|Publication number||US6292744 B1|
|Application number||US 09/669,115|
|Publication date||Sep 18, 2001|
|Filing date||Sep 25, 2000|
|Priority date||Nov 23, 1999|
|Also published as||US6216087|
|Publication number||09669115, 669115, US 6292744 B1, US 6292744B1, US-B1-6292744, US6292744 B1, US6292744B1|
|Inventors||Roy Want, David Goldberg, Anthony G. LaMarca, Todd A. Cass, Mark D. Weiser|
|Original Assignee||Xerox Corporation|
|Export Citation||BiBTeX, EndNote, RefMan|
|Patent Citations (15), Referenced by (11), Classifications (9), Legal Events (7)|
|External Links: USPTO, USPTO Assignment, Espacenet|
This application is a divisional of U.S. Ser. No. 09/447,876, filed Nov. 23, 1999 now U.S. Pat. No. 6,216,087.
The present invention relates to use of infrared beacons for positioning. More particularly, the present invention relates to navigation and coordination of portable computing equipment using infrared beacons.
Low cost portable computing devices such as handheld or palm-sized computers are widely available. Such devices can support local communication between nearby computers, or more generally can support wireless network or internetwork communications. Users equipped with suitable portable computers can, for example, exchange e-mail, browse the web, utilize mapping software, control nearby computer peripherals (e.g. printers), or receive information from local devices (e.g. job status of a printer). As will be appreciated, flexibility and utility of various applications can be enhanced if the precise spatial location of the portable computing device is known. Knowing the location of the portable computing device (with a precision of several meters or so) permits construction of user specific maps, transfer of location information to others, and receipt of location information for nearby computational or real world resources (e.g. answering such questions as “where is the nearest printer” or “where is the nearest coffee shop”). For this reason, having easily determinable and reliable position information is a useful feature.
However, spatial localization with low cost devices can be difficult. Devices incorporating GPS receivers often do not work indoors because of poor radio reception and can require a substantial amount of time to determine position with a required accuracy. In many areas, there may not be any differential GPS availability to gain the necessary meter level precision for greatest utility. Other wireless schemes for localizing spatial position are generally not sufficiently precise (e.g. digital cellular telephone service areas with 1000 meter errors), or too expensive (inertial navigation systems).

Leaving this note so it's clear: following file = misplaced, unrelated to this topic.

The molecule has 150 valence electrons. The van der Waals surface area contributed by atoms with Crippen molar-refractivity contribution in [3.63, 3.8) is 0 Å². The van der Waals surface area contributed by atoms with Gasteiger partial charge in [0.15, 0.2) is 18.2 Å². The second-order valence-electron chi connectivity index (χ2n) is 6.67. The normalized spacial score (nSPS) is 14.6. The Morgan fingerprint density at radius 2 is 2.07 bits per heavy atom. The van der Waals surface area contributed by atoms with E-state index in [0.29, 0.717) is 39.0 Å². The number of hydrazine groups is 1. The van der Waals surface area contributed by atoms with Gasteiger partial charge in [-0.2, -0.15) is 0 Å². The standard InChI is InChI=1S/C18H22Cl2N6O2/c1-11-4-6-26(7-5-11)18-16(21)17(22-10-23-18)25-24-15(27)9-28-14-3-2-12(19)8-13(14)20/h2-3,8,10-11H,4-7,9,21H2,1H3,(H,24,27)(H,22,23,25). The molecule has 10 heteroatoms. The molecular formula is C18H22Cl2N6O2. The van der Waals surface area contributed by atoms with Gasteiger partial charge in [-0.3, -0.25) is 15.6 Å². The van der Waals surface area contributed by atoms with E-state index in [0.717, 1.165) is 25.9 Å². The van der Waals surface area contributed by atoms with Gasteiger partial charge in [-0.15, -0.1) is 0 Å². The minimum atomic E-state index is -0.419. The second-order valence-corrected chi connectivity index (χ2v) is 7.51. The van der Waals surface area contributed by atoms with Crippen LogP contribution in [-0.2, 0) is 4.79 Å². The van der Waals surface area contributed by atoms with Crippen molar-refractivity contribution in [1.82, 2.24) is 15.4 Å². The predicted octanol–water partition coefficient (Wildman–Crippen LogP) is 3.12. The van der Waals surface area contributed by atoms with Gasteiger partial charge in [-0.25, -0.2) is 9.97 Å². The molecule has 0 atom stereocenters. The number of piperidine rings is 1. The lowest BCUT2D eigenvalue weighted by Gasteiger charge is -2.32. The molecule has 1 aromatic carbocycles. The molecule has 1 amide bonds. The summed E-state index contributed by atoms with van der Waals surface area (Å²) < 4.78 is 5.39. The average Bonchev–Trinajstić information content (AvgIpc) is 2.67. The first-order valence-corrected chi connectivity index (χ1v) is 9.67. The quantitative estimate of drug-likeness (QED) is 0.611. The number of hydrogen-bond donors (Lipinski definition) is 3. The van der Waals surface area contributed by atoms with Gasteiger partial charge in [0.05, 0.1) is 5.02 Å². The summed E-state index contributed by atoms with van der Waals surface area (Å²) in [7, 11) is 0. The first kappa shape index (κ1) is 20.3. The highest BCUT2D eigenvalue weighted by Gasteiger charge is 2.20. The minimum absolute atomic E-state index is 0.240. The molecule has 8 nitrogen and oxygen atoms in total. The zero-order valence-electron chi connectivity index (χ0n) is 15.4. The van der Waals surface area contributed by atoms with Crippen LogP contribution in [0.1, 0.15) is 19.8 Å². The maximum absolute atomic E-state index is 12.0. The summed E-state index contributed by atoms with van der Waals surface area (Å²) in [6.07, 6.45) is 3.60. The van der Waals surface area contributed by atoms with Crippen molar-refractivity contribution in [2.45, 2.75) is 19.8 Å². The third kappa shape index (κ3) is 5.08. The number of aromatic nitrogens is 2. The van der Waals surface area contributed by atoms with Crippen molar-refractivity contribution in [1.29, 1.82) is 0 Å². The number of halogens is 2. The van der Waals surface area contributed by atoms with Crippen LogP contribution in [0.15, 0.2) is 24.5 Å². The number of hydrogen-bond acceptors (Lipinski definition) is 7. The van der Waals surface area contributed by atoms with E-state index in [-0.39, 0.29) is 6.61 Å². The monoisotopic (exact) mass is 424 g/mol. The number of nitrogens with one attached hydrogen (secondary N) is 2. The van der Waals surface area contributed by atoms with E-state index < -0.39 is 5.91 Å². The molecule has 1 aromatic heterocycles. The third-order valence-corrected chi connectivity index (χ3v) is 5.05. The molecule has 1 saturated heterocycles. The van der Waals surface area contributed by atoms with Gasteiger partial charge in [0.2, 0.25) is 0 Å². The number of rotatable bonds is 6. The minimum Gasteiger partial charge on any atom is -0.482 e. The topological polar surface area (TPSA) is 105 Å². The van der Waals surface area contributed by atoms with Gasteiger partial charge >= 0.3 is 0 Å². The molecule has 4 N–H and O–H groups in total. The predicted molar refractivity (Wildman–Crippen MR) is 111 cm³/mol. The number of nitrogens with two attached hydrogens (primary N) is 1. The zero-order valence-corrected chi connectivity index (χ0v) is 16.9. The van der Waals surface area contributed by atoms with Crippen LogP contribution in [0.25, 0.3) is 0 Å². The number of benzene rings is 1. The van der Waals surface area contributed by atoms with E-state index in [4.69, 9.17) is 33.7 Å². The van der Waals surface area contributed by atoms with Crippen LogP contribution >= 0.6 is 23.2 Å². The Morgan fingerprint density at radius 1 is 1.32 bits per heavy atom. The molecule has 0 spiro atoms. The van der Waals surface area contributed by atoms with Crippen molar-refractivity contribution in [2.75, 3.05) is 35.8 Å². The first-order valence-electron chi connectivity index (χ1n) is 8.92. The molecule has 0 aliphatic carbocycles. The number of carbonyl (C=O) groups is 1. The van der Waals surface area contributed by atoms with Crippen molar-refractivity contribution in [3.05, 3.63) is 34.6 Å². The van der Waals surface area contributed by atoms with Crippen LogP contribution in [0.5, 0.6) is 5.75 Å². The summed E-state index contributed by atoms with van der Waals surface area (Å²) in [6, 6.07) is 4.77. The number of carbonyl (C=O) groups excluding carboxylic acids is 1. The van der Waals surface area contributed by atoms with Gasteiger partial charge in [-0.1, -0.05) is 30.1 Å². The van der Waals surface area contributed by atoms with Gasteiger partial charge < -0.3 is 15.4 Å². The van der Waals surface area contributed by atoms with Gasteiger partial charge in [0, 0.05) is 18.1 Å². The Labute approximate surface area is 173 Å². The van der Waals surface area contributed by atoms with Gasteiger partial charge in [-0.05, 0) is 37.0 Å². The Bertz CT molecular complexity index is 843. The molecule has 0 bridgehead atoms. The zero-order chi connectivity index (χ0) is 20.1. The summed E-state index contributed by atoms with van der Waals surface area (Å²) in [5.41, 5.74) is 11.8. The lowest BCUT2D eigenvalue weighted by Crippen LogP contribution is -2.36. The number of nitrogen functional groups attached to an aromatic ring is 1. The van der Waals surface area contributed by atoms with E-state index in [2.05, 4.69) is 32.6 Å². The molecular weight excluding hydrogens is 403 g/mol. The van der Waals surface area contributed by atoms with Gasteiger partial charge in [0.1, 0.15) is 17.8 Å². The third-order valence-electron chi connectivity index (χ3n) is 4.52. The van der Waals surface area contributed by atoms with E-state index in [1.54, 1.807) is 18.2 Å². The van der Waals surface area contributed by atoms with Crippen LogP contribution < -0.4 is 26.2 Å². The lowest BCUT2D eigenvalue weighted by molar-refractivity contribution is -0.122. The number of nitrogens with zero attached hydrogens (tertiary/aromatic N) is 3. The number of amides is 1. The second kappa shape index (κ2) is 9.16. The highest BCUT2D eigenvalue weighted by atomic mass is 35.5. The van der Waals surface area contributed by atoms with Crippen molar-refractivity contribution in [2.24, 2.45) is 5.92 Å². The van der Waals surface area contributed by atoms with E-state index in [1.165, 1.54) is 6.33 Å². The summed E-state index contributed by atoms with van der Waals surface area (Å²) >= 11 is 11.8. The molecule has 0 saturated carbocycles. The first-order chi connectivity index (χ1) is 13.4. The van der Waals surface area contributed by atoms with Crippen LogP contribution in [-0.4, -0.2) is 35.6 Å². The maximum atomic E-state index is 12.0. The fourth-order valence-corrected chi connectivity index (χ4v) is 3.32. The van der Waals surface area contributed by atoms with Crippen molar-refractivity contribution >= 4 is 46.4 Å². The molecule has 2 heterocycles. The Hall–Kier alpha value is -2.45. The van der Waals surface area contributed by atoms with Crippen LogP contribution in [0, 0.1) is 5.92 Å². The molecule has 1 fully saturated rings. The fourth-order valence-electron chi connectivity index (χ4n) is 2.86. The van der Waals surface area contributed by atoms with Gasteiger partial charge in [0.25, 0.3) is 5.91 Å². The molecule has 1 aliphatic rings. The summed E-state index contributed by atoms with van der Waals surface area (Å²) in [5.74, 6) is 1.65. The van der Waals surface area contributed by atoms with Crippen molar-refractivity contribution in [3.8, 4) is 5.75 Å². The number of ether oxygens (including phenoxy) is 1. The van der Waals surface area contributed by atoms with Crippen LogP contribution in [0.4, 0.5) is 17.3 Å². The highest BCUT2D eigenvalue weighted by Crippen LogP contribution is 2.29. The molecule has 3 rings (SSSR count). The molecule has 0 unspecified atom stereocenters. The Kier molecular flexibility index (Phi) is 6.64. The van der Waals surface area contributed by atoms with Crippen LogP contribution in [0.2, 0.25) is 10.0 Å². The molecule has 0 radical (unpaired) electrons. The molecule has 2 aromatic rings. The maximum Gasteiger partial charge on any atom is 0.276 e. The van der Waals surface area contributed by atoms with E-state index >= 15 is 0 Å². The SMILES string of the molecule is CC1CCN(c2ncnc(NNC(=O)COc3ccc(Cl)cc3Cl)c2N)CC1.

According to the present invention, one solution for determining spatial location is based on low cost infrared equipped devices and infrared beacons. Outdoor situated infrared beacons that broadcast a unique identification number can be precisely located outdoors using differential GPS in a one-time procedure. Indoor situated infrared beacons that broadcast a unique identification number can be precisely located indoors using architectural plans in combination with accurate survey maps or external GPS of the building. Relative location is even of infrared beacons is even simpler. For example, each room in an office building can be equipped with a unique identification number, and geographic references are made with respect to room numbers rather than x,y,z absolute position. In any case, whether absolute or relative positioning is used, the location information is linked to the unique identification number available over the Internet or through local database spatial localization services. In operation, a portable computing devices equipped with an infrared receiver can receive the data signal from the infrared beacon, enabling high precision determination of physical location both indoors or outdoors. In certain embodiments, a GPS receiver integrated with a portable computer can be used to roughly determine location, with more precise positioning being handled by reference to infrared beacons.
In preferred embodiments, an infrared beacon is integrated into convention incandescent, fluorescent, or high intensity discharge lamps (e.g. metal halide, high or low pressure sodium lamps) suitable for indoor or outdoor usage. The infrared beacon includes a light source removably attachable to lighting fixtures that supply electrical power at a determined voltage and a voltage converter electrically and physically connected to the light source to provide a reduced supplied voltage. For indoor usage, electrical power is typically supplied at 110 Volts AC, and is converted to less than 5 or 6 volts DC by the voltage converter. Outdoor power supplies are often higher (220 Volts AC or greater), and power supplied by the voltage converter may also be slightly higher.